Raul Menendez could have been a cardboard cut-out of a villain but the fact they let you play him a couple of times really gets you to understand him in a way other mediums can't. Even Raul's insane hatred of the protagonists and revenge against them isn't a Moral Event Horizon because they're the people directly involved in his  life's ruination.

    I would have appreciated more sequences where you play as the "Messiah of the 99%" because he's a really interesting character and his bits are really fun. My favorite section of the game is slaughtering dozens of invading soldiers with a machete, trying to get back to Raul's sister.

Just the right mix of sci-fi and modern military shooter.
    Much has been made of the game's branching storyline element and I've got to say I wish there were more games like it. I love you can alter the story without knowing you were doing so.

    While I managed to get the Golden Ending on the first try, I could easily have gotten myself a much darker one without knowing it--which is like reality where life-defining choices are made in an instant. Also, the sniper shot revelation? Awesome bit of tricky sadistic mind-games from the villains. That was straight out of the Joker's playbook.

   Sadly, the existence of a Golden Ending is by itself annoying as I think it would have been more interesting to go with something slightly less "happy ending vs. terribad ending." The existence of Cordis Die could easily have carried over into a sequel as its not the sort of movement which would vanish the minute Raul was taken down.

   I came to like the characters in the short time I got to know them and wish the campaign had included more story, no matter how much it might have annoyed other players. I, particularly, wish I'd gotten to know Farid and Chloe better because they seem like interesting characters. I didn't really need the Mason, Woods, Hudson family drama as I felt it distracted from the main narrative in the present day.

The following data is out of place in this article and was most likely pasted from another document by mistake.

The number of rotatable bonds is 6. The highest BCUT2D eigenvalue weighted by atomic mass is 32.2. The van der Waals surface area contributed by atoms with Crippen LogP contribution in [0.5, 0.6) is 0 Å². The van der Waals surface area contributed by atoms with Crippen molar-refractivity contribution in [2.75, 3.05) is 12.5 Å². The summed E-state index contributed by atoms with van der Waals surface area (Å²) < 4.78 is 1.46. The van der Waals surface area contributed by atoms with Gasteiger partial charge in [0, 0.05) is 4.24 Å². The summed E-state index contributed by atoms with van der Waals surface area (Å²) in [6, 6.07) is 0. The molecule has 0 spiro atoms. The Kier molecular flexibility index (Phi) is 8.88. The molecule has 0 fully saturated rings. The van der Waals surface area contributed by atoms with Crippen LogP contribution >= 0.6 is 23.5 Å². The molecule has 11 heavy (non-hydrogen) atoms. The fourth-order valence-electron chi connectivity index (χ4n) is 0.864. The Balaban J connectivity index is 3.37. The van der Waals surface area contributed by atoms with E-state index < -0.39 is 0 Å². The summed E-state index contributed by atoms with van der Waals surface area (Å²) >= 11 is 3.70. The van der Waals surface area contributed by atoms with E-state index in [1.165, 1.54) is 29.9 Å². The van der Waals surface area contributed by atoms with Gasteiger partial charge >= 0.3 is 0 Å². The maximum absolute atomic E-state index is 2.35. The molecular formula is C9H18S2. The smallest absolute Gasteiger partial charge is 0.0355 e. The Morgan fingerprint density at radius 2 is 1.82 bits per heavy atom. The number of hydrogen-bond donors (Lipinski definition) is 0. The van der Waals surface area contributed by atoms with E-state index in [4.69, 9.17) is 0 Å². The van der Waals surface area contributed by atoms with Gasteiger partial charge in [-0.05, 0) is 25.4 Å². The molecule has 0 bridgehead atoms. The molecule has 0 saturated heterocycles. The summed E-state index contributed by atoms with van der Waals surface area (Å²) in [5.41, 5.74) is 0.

His best characterization is after the credits, IMHO.
    The Strike Missions were okay, albeit my least favorite part of the game. Of all the games to incorporate side-quests into, Call of Duty seems like a very strange one to do so. They could have easily inserted these into the main campaign with no difference whatsoever. I think they would have been more fun done in the traditional game manner as well since the resource-management element of the first mission was awful.

I wish we'd got to see more of blonde Lizbeth Salander.
    As my first Call of Duty game, this didn't leave me lost and was a lot of fun. So much fun, really, I've decided to give the entire series a try from Modern Warfare onward. Given I'm not a huge-huge fan of shooters, this is pretty glowing praise. Also, because I have no interest in the most important thing to most CoD players: multiplayer. No, seriously, I'm not a guy who enjoys competing against other players which dramatically reduces the replay value.

    Still, I got my money's worth out of the six-hour campaign. I don't mind short campaigns for a video game as long as they're entertaining and this certainly was. The fact I bought it years after certainly helped the price range. I do hope, however, Activision does a remastered version for Xbox One or backwards compatibility. The former is more likely than the latter but there's no reason not to port this game and its predecessors to the Xbox One.

    Oh and there's a zombie mode so there's that too.

    Hehe.

9.5/10